I feel stagnant, life is going so well. When I make my complaints to my co-worker they kindly advise I try going out and trying new things: “But that’s the problem,” I groan, “I go out too much. I need to stay home.” And so, I commit. This month, I’m spending my evenings at home, especially weekends but definitely weekdays too, tuned into the deafening silence of evenings spent offline, alone, in solitude. What can I learn from this moment? What can my solitude teach me? What is so bad about being alone— not “alone” while on the internet, but alone alone— anyway? What is so bad about my own company?
Part 1. Why? (tired of runnin’)
You ever feel your potential trapped in and wasting away in the midst of getting through and surviving each day? I’m excellent at getting thorough and surviving— I have 28 years of solid experience— and I have become quite comfortable here. I didn’t have much choice in the beginning. I felt somewhere deep in my core, subconsciously and unbeknownst to me then, I deserved more out of life than the world said was available for a girl like me. And so I fought and fought and fought until running away to save my life, escaping here and there, became all that I knew, all that I know. But I’m tired of running. I don’t need to escape anymore. My logical brain understands this but the part of me that protected me all those years is still on edge, still on the lookout for more danger: Uneasy with safety and stillness it wants to keep running away. This is escapism in a nutshell: Pick your poison.
Going out has become my new escape. I know, I know, lucky me. What a blessing to have the means, the reasons, the people to go out and do things with, to enjoy being alive throughly. Thank you, more please. Still, I want to face the fear, that unease I feel with being alone and being present; tolerate stillness. I want to show up to that little girl that protected me all those years, subconsciously and unbeknownst to me, and ask her what she needs now, and what she needed then, to feel safe enough to be present, to remain still, and come back to herself. Tell her that we are safe now, gently remind her the gods guide and protect us like they did all those years— don’t you remember? Tell her I’m the adult I needed then now, we’ve accomplished so much to keep us safe, that I don’t need her fierce protection anymore. We don’t need to escape to feel safe. We don’t need to escape to feel loved and wanted— she is plenty loved and plenty wanted. We all are. We don’t need to escape so we don’t vanish, disappear way, way, way far out in the margins that they curiously study us and call us statistics. But Fuck that “Sorry for your loss” shit.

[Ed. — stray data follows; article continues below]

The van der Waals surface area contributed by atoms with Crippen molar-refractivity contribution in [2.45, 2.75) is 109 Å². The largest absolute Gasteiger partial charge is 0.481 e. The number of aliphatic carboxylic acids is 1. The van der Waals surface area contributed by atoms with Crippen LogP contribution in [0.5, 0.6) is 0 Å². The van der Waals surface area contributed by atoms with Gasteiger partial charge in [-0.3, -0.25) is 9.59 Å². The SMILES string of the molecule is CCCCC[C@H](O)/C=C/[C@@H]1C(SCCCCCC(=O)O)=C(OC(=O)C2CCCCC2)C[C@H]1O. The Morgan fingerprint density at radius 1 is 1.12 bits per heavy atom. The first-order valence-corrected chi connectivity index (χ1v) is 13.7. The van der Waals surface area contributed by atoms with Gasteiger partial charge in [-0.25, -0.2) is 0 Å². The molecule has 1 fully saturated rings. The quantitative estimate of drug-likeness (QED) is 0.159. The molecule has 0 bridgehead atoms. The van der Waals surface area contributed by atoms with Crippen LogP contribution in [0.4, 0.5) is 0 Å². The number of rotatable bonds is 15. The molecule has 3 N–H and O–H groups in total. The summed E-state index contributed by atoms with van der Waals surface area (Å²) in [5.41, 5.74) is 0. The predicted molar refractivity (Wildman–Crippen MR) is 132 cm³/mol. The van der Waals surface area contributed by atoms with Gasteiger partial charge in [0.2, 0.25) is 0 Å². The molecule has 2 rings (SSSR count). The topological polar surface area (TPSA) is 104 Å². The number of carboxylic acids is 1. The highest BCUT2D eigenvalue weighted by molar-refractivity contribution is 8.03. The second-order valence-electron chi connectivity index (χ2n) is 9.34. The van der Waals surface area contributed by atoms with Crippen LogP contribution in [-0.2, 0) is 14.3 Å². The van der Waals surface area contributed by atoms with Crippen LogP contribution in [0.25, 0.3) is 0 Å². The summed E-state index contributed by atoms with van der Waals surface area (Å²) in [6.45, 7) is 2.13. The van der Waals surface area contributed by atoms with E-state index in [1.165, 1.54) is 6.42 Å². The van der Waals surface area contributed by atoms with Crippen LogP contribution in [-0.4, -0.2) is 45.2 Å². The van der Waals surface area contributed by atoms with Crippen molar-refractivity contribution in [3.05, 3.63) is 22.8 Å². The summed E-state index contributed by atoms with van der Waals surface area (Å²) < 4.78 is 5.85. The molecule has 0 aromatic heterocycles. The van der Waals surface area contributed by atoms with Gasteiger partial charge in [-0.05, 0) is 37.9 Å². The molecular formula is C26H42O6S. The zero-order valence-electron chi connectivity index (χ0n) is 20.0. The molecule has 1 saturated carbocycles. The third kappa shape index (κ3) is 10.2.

Instead, I can spend the evening (re)learning what safety feels like in the present moment, in my body, in my mind, in my heart and soul, like back in my childhood, before, before, before everything fell apart. I want to spend time in solitude getting back to the basics, unpacking each baggage from here all the way to back, back there and back then. It’s okay, we can hold space for all of it now; I’m much older, much wiser, much stronger than my wildest dreams. Feelings just want to be felt, right? And I feel the most in moments of quietness, stillness and solitude. I am not afraid anymore. Tell me, what did you need then? What do I need now? All that running away ain’t free anyway. May we heal. And may we live out our wildest dreams.
Part 2. How? (practical tips and tricks)
- Wake up super early: The gods show up at about 6 in the morning— get up early. Anytime past 10:00pm is the devil’s hours— go to bed early. Repeat for 31 days.
- Exhaust myself during the day. Easy–peasy.
- Plan daytime social activities: This was stressing me out until I realized almost every evening activity can be made into a daytime activity by simply planning it for the day time— duh. “Let’s do dinner!” “Can we do lunch instead?” etc.
- Plan at-home, evening activities: Films (Kanopy), books (Finish: The Dry, They Poured Fire on Us From the Sky, Deviced!; Start: Breath, Happyish), journaling, writing, Sudoku, contemplation (where I stare at the ceiling for long stretches of moments), crying— lots and lots of crying; calling people who love me and listen until I exhaust myself.
Part 3. What (if I fail)
Ask: What is this moment (failure) trying to teach me? Pay attention so I don’t miss the lesson(s) when the gods answer. Fail, fail again, fail better. Easy-peasy.
Until next time,
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